This Is Why Disney Park Tickets Are So Expensive

Tickets prices have increased as Disney has continued to attract more customers.

Have you always wanted to visit Disney World or Disneyland, but were waiting for your kids to be a little older or for your boss to finally approve your time off? The Happiest Place on Earth isn’t far out of reach. But if you haven’t looked at ticket prices for a while, you might be in for a shock.

Disney parks are notorious for raising their ticket prices, and raising them often. Throughout much of the 2010s, Disney hiked fees at roughly double the rate of inflation, according to the Wall Street Journal. In fact, both U.S. parks have already made price increases in 2020. Disney World’s increase is pretty (somewhat uncharacteristically) minimal; the price of one-day, one-park tickets remains the same, but park hopper passes are $5 more expensive as of February 11, 2020.

In February 2020, Disneyland, in Anaheim, California, raised prices on its one-day park tickets about 5 percent. This price increase is particularly significant because it’s the first time Disneyland price tickets have crossed the $200 mark. While prices vary depending on the day, on a super high-demand day, you can now pay as much as $209 for a one-day park-hopper ticket (a ticket that lets you visit Disneyland and California Adventure in the same day). Sure, a price increase does make sense since Disneyland recently debuted its biggest-ever expansion, the Star Wars-themed Galaxy’s Edge, but still, $200 seems steep for a single day. If you want to save some money after paying a fortune for a park ticket, here are some things you can get for free at Disney World.

So why are the tickets getting so expensive? Disney isn’t hurting for money, with a net income in 2019 of $10.44 billion. But here are some reasons why:

Desire to dominate the market

When Walt Disney World opened in Orlando in 1971, a daily pass cost $3.50, the Washington Post reports. But the theme park has come a long way since just having a marching band parade down Main Street USA.

Since then, Disney has expanded exponentially, with new parks and attractions, pulling ahead of the competition and attracting double the visitors of its closest competitor. But when Universal Studios opened its Harry Potter attraction in 2010, Disney ramped up its efforts even more. “It was game-on in this business,” Robert Niles, the editor of Theme Park Insider, tells Business Insider. “All of a sudden Disney had a competitor again, and Disney does not like to lose—not just lose, Disney doesn’t even like to compete. Disney wants to dominate its competition.”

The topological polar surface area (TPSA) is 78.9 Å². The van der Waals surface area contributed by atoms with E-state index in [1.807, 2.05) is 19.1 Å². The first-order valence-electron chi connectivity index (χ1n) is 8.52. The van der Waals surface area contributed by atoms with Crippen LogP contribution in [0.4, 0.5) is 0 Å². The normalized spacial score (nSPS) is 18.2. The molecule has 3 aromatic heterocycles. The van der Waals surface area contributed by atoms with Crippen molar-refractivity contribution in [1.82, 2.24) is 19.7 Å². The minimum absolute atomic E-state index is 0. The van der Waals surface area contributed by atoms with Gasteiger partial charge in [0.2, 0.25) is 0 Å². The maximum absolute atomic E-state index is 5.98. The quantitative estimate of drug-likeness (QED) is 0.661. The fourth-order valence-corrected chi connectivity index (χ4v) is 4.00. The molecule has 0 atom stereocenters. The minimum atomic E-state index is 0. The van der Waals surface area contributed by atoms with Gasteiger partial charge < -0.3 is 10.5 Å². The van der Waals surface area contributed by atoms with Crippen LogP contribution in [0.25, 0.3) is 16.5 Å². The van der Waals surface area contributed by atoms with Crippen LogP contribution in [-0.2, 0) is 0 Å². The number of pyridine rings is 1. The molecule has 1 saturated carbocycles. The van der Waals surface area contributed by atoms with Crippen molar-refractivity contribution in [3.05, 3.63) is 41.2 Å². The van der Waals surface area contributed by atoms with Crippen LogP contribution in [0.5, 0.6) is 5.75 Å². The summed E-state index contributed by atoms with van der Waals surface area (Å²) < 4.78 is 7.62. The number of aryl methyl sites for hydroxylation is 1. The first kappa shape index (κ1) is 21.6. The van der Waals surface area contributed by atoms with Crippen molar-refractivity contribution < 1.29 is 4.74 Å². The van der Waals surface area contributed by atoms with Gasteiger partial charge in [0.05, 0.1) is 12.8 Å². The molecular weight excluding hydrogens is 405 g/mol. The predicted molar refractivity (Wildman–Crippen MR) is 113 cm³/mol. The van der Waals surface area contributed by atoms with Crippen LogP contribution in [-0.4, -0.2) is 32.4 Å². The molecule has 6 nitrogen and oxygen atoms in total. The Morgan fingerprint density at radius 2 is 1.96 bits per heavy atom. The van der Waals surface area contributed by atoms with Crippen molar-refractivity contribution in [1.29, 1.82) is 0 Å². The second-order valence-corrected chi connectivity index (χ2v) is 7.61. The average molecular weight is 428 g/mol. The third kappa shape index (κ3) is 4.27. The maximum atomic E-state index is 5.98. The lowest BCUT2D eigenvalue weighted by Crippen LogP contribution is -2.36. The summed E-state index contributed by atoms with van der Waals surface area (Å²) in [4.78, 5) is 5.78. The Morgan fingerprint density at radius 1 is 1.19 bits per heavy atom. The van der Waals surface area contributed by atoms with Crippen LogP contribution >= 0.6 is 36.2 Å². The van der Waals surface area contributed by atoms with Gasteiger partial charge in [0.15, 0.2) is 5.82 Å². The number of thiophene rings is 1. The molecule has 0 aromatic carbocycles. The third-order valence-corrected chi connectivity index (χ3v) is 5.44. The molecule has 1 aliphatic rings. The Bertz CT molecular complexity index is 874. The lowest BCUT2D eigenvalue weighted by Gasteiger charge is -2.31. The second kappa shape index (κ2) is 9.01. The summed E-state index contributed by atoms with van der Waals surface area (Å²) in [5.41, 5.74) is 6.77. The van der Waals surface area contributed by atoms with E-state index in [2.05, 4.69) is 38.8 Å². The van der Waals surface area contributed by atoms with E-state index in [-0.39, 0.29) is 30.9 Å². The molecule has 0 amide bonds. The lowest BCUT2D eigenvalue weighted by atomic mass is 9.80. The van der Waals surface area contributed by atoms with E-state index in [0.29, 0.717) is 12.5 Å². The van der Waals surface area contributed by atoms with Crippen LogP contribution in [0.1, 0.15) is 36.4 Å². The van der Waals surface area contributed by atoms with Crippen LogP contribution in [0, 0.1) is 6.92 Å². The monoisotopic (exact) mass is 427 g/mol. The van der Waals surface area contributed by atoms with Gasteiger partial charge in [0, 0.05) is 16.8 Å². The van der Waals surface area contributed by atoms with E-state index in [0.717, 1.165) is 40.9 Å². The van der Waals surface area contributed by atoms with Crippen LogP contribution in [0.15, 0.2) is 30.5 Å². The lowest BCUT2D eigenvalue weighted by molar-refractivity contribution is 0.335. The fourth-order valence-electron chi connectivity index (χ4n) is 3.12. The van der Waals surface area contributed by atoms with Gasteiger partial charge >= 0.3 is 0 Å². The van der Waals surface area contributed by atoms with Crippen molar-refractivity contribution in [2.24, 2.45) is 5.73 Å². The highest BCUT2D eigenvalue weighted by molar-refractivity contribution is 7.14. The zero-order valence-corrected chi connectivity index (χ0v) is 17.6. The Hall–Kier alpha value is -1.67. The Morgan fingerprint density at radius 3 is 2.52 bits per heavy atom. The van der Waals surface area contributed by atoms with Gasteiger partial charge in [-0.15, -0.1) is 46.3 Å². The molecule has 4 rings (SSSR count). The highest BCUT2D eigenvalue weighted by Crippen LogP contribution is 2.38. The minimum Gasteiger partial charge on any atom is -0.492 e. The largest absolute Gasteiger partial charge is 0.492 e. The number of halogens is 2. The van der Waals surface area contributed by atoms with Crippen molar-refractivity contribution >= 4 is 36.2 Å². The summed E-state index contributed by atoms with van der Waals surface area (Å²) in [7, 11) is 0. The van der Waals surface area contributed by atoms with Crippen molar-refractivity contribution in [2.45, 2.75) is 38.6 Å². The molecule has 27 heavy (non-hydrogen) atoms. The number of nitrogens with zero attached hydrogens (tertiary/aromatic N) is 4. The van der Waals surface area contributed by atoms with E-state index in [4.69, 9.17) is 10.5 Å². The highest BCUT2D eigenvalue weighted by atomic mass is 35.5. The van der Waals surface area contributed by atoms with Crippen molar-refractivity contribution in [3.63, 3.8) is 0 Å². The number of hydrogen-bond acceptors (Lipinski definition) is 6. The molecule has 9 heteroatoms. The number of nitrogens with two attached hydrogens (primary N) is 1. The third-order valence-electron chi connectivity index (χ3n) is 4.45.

Over the past five years, Disney has invested more than $15 billion in its parks around the world, the Wall Street Journal reports. The strategy worked: The top four of the most-visited theme parks in the world in 2018 were Disney parks.

A tiered pricing model

Not surprisingly, school vacations and summer are the busiest times at Disney. But Disney World and Disneyland are open all year. So in 2018, the company switched to dynamic pricing to better distribute the times when people visit. Tickets are broken out into three categories of dates: “value,” “regular,” and “peak” times. That means that tickets during the busiest weeks of the year are more expensive than the quieter months. (This is why Disneyland tickets are only over $200 on the most in-demand days.) The system encourages people to buy their tickets further in advance. Here are 23 secrets Disney employees won’t tell you.

To attract wealthier customers

Disney has also increasingly targeted people with more money to spend, with private tours, dinners with princesses, and the opening of a five-star Four Seasons resort. “They know that the money is in the upper level, the top 10 percent, the top 1 percent,” Niles says. “They’ve created a wide variety of new products to try and, frankly, extract more money out of the people who have money to spare.”

When Disney World opened, staying at the Bora Bora Bungalows cost $29 per night. Now it can cost as much as $3,400! Again, the strategy is paying off, though. In 2018, per capita spending in the parks increased by 5 percent and the revenue per hotel room went up by 8 percent.

But is that what the man who dreamed up Mickey Mouse would have wanted?

“If Walt [Disney] were alive today, he would probably be uncomfortable with the prices they’re charging right now,” Scott Smith, an assistant professor of hospitality at the University of South Carolina, who worked as a cast member in Disney’s Haunted Mansion, tells the Washington Post. “They’ve priced middle-class families out.”

And the price increases might not stop there. In the coming years, Epcot will be completely renovated in celebration of the 50th anniversary. There will be new attractions, entertainment, dining, merchandise, and more. As these changes roll out, it wouldn’t be a surprise if prices went up even more. As that continues, you’ll definitely want to make full use of these ways to save money on a Disney vacation.

Jen McCaffery
Jen McCaffery is an associate editor for Reader’s Digest. Her work has appeared in the New York Times, Prevention, Rhode Island Monthly, and other publications and websites. When she’s not writing or editing, she’s growing veggies or trying to figure out the way home from assorted trails.